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From "Craig R. McClanahan" <Craig.McClana...@eng.sun.com>
Subject Re: Lutris_Kelp: [Fwd: What Do We Do With The User's Classpath?]
Date Tue, 18 Jul 2000 20:13:36 GMT
Wes Saeger wrote:

> Hi Craig!
>
> >From your description, I get the following picture (I hope it is
> accurrate!):
>
>                   Primordial Class Loader
>                                     ^
>                                      |
>                   Extensions Class Loader
>                                     ^
>                                      |
>              --->   System Class Loader
>             |                        ^
>             |                         |
>             |        Bootstrap Class Loader
>             |                                      ^
>             |                                       |
>
>        Appl Class Loader       Catalina Class Loader
>

(Almost) right the first time -- I think.  From my reading of the Java2
classloader stuff, it seems like it really ends up like this:

    Bootstrap-----------\
        |               |
    Extensions       Internal
        |             Classes
    System (what
    JDK calls the
    "Application")
        |
        Web App Class
      Loader



> The system class loader (which loads the class containing "main") is created
> by the VM and uses CLASSPATH to load classes.  In your case, CLASSPATH is
> overwritten to point to only $CATALINA_HOME/lib.  This is where classes
> common to all web apps are placed.
>

Actually, the "main()" method is loaded by the bootstrap loader.  This is
because I didn't want to make the rest of the Catalina classes visible to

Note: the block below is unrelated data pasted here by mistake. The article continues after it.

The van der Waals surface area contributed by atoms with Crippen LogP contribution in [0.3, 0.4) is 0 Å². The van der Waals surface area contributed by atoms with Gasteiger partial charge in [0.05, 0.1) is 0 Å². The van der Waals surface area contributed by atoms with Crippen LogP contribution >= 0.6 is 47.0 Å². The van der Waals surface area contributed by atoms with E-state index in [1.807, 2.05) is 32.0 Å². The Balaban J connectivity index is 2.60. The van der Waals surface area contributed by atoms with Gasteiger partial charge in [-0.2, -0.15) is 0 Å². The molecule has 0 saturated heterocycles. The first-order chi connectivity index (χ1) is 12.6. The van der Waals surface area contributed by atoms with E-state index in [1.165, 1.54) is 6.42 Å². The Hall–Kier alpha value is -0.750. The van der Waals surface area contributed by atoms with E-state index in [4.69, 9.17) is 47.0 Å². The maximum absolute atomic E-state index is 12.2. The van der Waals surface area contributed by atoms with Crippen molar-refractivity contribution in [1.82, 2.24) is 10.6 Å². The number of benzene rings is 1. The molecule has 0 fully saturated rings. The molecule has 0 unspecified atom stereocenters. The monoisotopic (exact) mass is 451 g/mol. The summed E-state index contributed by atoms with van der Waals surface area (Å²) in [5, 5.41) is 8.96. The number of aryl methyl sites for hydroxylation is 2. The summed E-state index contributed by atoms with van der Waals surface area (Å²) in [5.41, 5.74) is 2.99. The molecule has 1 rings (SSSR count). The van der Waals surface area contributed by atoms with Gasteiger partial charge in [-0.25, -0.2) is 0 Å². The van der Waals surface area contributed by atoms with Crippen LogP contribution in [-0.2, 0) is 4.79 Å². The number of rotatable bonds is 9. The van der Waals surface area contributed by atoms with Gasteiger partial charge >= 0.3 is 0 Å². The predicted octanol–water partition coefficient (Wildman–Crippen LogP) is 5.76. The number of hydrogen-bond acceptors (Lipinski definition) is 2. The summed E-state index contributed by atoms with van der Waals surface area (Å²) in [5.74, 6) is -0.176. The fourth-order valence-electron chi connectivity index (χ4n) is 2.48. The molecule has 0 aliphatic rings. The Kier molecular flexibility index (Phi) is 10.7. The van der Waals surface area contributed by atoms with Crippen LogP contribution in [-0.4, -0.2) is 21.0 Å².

application classes -- and they would be (for class loaders that follow the
"delegate to the parent" rule).

>
> The bootstrap class loader.  I'm a little confused here.  Maybe this doesn't
> exist and the Catalina class loader's parent is the System class loader?  I
> think this detail is minor...
>

The bootstrap class loader is a Java2 innovation, and lets you plug in classes
at the "top" of this hierarchy instead of the botttom -- in essence, you can
override JDK native classes as well as installed extensions (jre/lib/ext
directory).  However, anything you put here is visible down the chain.

You specify the classpath for the bootstrap class loader with -Xbootclasspath on
the command line -- it defaults to the "rt.jar" and "i18n.jar" files in
$JAVA_HOME/jre/lib.

>
> The Catalina class loader loads Catalina implementation classes from
> $CATALINA_HOME/server.  These classes are completely hidden from the Web
> apps.
>

Correct.

>
> The application class loader loads application specific classes from
> WEB-INF/classes and WEB-INF/lib.  These classes are hidden from the Catalina
> class loader.
>

App classes can come from the "web app" loader that looks at WEB-INF/classes and
WEB-INF/lib, but then goes to the system class loader for classes that are not
found.  In that way, the sysadmin can install shared JAR files for commonly used
libraries, without making every app install their own copy.

The web app class loader gets created with the no-args constructor, which causes
the "system" class loader to be its parent.  That is why the internal classes
aren't visbile, even though this class loader is in fact created by a class in
the internal class path.

>
> If the above picture is somewhat accurrate and the delegation model is
> followed, then this scheme is similar to what I proposed.   The main
> difference is that you place common classes in the system class loader and I
> use a separate class loader for this.
>
> I will see if I can get the code and have a closer look.
>

Good.  I will be interested in your comments.

>
> Wes
>

Craig McClanahan



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